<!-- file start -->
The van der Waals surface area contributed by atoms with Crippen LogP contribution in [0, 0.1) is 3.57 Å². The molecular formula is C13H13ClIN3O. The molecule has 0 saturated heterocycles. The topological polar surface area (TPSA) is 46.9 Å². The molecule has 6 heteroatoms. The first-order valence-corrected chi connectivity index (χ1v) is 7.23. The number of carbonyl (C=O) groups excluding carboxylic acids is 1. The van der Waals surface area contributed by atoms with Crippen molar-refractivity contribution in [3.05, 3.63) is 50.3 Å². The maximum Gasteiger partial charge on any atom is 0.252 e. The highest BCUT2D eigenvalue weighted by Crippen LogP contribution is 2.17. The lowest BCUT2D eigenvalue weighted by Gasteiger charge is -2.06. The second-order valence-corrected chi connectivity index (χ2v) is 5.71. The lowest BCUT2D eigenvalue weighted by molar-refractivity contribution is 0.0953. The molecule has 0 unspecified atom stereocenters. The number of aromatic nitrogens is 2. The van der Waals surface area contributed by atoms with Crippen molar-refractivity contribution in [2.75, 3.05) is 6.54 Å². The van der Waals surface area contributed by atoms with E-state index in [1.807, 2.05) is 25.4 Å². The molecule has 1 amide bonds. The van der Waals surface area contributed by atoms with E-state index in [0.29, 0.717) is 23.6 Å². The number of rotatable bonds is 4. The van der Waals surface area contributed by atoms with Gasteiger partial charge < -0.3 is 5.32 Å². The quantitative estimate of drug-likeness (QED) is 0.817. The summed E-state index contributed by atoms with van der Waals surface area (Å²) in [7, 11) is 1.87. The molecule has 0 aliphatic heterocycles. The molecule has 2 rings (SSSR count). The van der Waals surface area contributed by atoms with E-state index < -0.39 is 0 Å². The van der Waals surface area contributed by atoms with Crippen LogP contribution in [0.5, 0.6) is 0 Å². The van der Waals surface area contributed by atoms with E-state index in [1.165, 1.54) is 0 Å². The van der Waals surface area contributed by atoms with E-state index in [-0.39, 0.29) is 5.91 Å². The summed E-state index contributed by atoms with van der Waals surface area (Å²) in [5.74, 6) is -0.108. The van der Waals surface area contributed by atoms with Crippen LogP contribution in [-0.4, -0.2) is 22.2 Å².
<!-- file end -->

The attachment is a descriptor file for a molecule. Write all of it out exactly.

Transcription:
The van der Waals surface area contributed by atoms with Crippen LogP contribution in [0, 0.1) is 3.57 Å². The molecular formula is C13H13ClIN3O. The molecule has 0 saturated heterocycles. The topological polar surface area (TPSA) is 46.9 Å². The molecule has 6 heteroatoms. The first-order valence-corrected chi connectivity index (χ1v) is 7.23. The number of carbonyl (C=O) groups excluding carboxylic acids is 1. The van der Waals surface area contributed by atoms with Crippen molar-refractivity contribution in [3.05, 3.63) is 50.3 Å². The maximum Gasteiger partial charge on any atom is 0.252 e. The highest BCUT2D eigenvalue weighted by Crippen LogP contribution is 2.17. The lowest BCUT2D eigenvalue weighted by Gasteiger charge is -2.06. The second-order valence-corrected chi connectivity index (χ2v) is 5.71. The lowest BCUT2D eigenvalue weighted by molar-refractivity contribution is 0.0953. The molecule has 0 unspecified atom stereocenters. The number of aromatic nitrogens is 2. The van der Waals surface area contributed by atoms with Crippen molar-refractivity contribution in [2.75, 3.05) is 6.54 Å². The van der Waals surface area contributed by atoms with E-state index in [1.807, 2.05) is 25.4 Å². The molecule has 1 amide bonds. The van der Waals surface area contributed by atoms with E-state index in [0.29, 0.717) is 23.6 Å². The number of rotatable bonds is 4. The van der Waals surface area contributed by atoms with Gasteiger partial charge < -0.3 is 5.32 Å². The quantitative estimate of drug-likeness (QED) is 0.817. The summed E-state index contributed by atoms with van der Waals surface area (Å²) in [7, 11) is 1.87. The molecule has 0 aliphatic heterocycles. The molecule has 2 rings (SSSR count). The van der Waals surface area contributed by atoms with E-state index < -0.39 is 0 Å². The van der Waals surface area contributed by atoms with Crippen LogP contribution in [0.5, 0.6) is 0 Å². The van der Waals surface area contributed by atoms with E-state index in [1.165, 1.54) is 0 Å². The van der Waals surface area contributed by atoms with E-state index in [-0.39, 0.29) is 5.91 Å². The summed E-state index contributed by atoms with van der Waals surface area (Å²) in [5.74, 6) is -0.108. The van der Waals surface area contributed by atoms with Crippen LogP contribution in [-0.4, -0.2) is 22.2 Å².